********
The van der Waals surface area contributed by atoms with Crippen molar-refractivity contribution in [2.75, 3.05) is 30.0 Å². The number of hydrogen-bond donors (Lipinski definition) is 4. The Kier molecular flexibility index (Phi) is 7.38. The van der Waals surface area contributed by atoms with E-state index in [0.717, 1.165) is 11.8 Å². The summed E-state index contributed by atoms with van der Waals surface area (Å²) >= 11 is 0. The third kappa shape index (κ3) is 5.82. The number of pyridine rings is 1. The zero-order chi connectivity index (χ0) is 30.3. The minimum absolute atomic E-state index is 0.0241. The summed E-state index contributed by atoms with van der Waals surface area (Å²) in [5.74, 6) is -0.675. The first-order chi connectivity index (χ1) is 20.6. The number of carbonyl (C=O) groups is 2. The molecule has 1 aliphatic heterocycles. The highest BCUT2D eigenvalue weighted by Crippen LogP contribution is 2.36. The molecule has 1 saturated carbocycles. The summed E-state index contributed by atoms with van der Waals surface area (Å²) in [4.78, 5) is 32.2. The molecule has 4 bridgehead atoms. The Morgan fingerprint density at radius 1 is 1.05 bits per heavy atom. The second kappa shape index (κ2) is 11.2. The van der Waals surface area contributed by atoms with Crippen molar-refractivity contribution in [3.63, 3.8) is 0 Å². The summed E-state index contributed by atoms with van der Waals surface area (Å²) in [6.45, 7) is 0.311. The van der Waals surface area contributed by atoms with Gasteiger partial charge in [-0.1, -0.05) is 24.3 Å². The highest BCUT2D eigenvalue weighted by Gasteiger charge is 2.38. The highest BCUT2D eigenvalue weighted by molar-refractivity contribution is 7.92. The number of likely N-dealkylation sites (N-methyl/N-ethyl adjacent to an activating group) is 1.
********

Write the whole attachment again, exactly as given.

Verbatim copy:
The van der Waals surface area contributed by atoms with Crippen molar-refractivity contribution in [2.75, 3.05) is 30.0 Å². The number of hydrogen-bond donors (Lipinski definition) is 4. The Kier molecular flexibility index (Phi) is 7.38. The van der Waals surface area contributed by atoms with E-state index in [0.717, 1.165) is 11.8 Å². The summed E-state index contributed by atoms with van der Waals surface area (Å²) >= 11 is 0. The third kappa shape index (κ3) is 5.82. The number of pyridine rings is 1. The zero-order chi connectivity index (χ0) is 30.3. The minimum absolute atomic E-state index is 0.0241. The summed E-state index contributed by atoms with van der Waals surface area (Å²) in [5.74, 6) is -0.675. The first-order chi connectivity index (χ1) is 20.6. The number of carbonyl (C=O) groups is 2. The molecule has 1 aliphatic heterocycles. The highest BCUT2D eigenvalue weighted by Crippen LogP contribution is 2.36. The molecule has 1 saturated carbocycles. The summed E-state index contributed by atoms with van der Waals surface area (Å²) in [4.78, 5) is 32.2. The molecule has 4 bridgehead atoms. The Morgan fingerprint density at radius 1 is 1.05 bits per heavy atom. The second kappa shape index (κ2) is 11.2. The van der Waals surface area contributed by atoms with Crippen molar-refractivity contribution in [3.63, 3.8) is 0 Å². The summed E-state index contributed by atoms with van der Waals surface area (Å²) in [6.45, 7) is 0.311. The van der Waals surface area contributed by atoms with Gasteiger partial charge in [-0.1, -0.05) is 24.3 Å². The highest BCUT2D eigenvalue weighted by Gasteiger charge is 2.38. The highest BCUT2D eigenvalue weighted by molar-refractivity contribution is 7.92. The number of likely N-dealkylation sites (N-methyl/N-ethyl adjacent to an activating group) is 1.